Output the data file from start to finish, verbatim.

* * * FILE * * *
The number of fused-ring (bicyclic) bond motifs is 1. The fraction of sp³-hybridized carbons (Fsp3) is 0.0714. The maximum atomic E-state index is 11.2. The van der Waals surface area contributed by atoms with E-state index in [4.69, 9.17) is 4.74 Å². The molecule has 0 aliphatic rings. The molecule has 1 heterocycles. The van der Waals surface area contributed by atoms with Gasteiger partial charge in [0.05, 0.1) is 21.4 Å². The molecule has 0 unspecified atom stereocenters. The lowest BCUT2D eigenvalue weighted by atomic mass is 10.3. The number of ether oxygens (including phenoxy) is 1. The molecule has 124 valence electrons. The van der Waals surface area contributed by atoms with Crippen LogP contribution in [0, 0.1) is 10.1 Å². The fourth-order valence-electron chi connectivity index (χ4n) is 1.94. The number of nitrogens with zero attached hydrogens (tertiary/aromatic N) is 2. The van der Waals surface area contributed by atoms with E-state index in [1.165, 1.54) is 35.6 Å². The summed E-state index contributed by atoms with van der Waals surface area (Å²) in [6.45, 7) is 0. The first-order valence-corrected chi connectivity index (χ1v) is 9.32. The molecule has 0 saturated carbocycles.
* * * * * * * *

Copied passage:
The number of fused-ring (bicyclic) bond motifs is 1. The fraction of sp³-hybridized carbons (Fsp3) is 0.0714. The maximum atomic E-state index is 11.2. The van der Waals surface area contributed by atoms with E-state index in [4.69, 9.17) is 4.74 Å². The molecule has 0 aliphatic rings. The molecule has 1 heterocycles. The van der Waals surface area contributed by atoms with Gasteiger partial charge in [0.05, 0.1) is 21.4 Å². The molecule has 0 unspecified atom stereocenters. The lowest BCUT2D eigenvalue weighted by atomic mass is 10.3. The number of ether oxygens (including phenoxy) is 1. The molecule has 124 valence electrons. The van der Waals surface area contributed by atoms with Crippen LogP contribution in [0, 0.1) is 10.1 Å². The fourth-order valence-electron chi connectivity index (χ4n) is 1.94. The number of nitrogens with zero attached hydrogens (tertiary/aromatic N) is 2. The van der Waals surface area contributed by atoms with E-state index in [1.165, 1.54) is 35.6 Å². The summed E-state index contributed by atoms with van der Waals surface area (Å²) in [6.45, 7) is 0. The first-order valence-corrected chi connectivity index (χ1v) is 9.32. The molecule has 0 saturated carbocycles.